Or – maybe Hal and Hank have just had the opposite of a brain fart; just because they HAD to have Lee in 2010 doesn't mean he still looks that good. After all – imagine a world where A-Rod had signed the same contract, but for some other team. (OK – you'll have to work hard on that.) Now – that team all of a sudden comes to their senses and wants to move Alex, freeing themselves from an albatross of a contract. Maybe you disagree – but I don't see the boys rushing out to sign the 2012 A-Rod at the old price. Kinda the same thing with Lee – he's having a rough patch, and all of a sudden, in view of the new CBA, he's also overpaid.

    PLEASE, Steinbrenners – do not succumb, do NOT pickup Mr. Lee's contract. Please.

    • BrienJackson

      If the Phillies called them up and said, "hey, pick up this contract and give us Nik Turley and Cliff Lee is yours," why in the bloody blue hell would you say no if you're the Yankees? Because you're going to turn Banuelos and Betances into aces any day now for reals this time?

  3. JP3

    Hey, come on guys, the Steinbrenner's are just maximizing profits! As a Yankee fan, I just want the team to be as profitable as possible. I applaud the austerity, even if it means the team on the field will not be quite as good. I just can't bear the thought of the Steinbrenner boys spending some of their hard earned fortune on any players who make above-market rates. Let's remember what really matters, Yankee profits, and the Steinbrenners' bank account.

    - Every Knicks fan who supported James Dolan's decision to let Jeremy Lin walk

    Sorry, inappropriate cross-sport rant?

  4. Chad

    This article is so off-base.

    You act as if Cashman/The Yankees are being disingenuous, but he acknowledges the magical $189 million number in the very same article. It's not a secret and it's not being hidden.

    Regardless of the new CBA, the Yankees have a payroll budget. Cashman has referenced it often in the past. Certainly the new CBA has cemented the budget, but it's not a new concept. Even if you chose to ignore the 2014 ramifications, adding Lee to THIS YEAR's budget may not be allowable.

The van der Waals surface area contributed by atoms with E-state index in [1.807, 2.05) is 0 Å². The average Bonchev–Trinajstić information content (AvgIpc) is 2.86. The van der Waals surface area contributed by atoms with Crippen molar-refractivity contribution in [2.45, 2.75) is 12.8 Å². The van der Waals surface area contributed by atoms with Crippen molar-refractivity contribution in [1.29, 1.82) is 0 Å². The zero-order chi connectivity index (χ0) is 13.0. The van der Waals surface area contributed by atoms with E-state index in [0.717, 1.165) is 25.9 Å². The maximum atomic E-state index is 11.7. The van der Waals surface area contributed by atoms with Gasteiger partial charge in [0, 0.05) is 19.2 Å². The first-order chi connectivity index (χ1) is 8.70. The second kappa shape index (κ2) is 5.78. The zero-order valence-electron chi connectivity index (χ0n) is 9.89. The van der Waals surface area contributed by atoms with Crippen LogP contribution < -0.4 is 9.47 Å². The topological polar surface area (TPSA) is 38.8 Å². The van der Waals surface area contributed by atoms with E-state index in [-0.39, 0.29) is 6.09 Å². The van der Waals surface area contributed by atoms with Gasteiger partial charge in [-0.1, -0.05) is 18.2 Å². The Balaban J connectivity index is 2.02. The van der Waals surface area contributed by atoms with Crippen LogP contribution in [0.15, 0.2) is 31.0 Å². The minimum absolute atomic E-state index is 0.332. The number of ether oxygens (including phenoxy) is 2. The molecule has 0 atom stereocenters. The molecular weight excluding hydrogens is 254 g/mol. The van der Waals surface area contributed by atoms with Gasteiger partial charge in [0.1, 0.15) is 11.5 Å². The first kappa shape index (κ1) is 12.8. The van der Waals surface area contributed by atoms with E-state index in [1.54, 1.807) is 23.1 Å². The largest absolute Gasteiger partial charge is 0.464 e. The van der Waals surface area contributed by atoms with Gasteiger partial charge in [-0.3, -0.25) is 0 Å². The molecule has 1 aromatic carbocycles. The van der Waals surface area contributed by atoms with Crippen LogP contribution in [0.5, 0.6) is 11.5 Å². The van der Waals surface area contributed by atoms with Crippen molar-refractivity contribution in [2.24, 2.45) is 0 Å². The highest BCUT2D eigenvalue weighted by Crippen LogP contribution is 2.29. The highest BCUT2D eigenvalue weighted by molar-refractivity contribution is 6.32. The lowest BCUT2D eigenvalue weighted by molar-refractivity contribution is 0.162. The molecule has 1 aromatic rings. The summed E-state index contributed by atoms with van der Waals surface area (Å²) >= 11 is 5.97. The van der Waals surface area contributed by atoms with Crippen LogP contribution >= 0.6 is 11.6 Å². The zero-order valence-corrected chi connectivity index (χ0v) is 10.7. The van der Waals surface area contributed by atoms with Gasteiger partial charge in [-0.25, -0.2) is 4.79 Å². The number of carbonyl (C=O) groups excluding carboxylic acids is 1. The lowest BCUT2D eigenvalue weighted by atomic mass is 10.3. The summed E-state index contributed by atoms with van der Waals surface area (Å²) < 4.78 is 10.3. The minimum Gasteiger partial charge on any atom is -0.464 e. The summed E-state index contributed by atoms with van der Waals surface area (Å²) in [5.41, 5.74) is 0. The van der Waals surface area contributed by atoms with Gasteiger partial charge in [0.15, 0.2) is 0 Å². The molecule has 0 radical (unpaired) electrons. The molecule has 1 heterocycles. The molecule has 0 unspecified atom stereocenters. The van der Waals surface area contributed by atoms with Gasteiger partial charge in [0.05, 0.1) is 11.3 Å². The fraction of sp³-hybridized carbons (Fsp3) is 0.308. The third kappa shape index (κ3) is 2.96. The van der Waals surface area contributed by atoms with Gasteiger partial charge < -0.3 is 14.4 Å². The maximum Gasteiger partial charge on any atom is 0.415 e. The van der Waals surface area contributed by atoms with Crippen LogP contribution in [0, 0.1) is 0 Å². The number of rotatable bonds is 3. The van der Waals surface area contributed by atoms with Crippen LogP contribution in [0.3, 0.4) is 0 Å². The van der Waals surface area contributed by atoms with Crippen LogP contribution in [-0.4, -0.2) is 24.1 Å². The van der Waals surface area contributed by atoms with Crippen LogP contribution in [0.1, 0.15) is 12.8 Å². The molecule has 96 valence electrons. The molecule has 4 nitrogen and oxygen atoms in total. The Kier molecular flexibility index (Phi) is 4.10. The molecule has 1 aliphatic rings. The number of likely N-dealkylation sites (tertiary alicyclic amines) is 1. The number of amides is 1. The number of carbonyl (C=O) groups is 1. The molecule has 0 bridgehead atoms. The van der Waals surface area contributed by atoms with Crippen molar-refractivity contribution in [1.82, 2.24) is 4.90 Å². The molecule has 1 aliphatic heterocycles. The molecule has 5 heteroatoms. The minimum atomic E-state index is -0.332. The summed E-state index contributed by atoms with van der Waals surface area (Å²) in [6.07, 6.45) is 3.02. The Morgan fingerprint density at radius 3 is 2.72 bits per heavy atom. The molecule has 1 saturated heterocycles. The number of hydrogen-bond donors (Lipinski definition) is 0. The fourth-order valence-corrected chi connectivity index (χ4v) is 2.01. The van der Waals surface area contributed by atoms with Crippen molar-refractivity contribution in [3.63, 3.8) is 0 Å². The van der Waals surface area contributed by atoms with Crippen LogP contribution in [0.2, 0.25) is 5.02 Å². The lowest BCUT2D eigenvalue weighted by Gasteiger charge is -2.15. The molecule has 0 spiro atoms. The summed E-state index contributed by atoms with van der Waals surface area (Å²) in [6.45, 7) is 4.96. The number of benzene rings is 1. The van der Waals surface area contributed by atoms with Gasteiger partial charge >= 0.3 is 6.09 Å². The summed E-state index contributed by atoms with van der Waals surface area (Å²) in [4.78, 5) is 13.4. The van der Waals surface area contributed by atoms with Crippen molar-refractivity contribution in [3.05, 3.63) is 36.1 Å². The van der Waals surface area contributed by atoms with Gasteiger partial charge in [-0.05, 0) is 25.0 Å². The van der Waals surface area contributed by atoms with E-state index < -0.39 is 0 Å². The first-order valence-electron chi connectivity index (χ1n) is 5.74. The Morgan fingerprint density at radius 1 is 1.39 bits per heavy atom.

The whole parsing of the word "could" just sounds like a 13 year-old arguing with his parents. If someone invited me to tomorrow's game, I would say "I can't", because I have to work. Of course, technically I COULD take a last minute day off, or just quit my job entirely.

    • BrienJackson

      Well, let's parse some more then.

      Cashman's specific turn of phrase is "we…could not." This is simply not accurate. The operative words here are "we" instead of "I" and "could" instead of "may." Cashman can not, because his boss has ordered him not to. You could even argue that the Yankees may not, if you want to argue that the cost penalties are prohibitive (though that's a stretch). To say that the organization can not, however, is simply wrong, and is only true if they don't have the money to do it, which they do.

      Anyway, your last paragraph makes no sense. You *could* physically decide not to go to work, but you probably wouldn't get paid, and might lose your job if you do it too often. That's a penalty that outweighs the benefit, obviously. The Yankees, conversely, just have to decide that they're fine with the profits they're making now and don't need the revenue sharing refund cash and are willing to pay the extra tax rate (which is negligible in the big picture anyway) for good acquisitions while continuing to be more judicious with their spending (i.e. no more A-Rod contracts!) in the long run.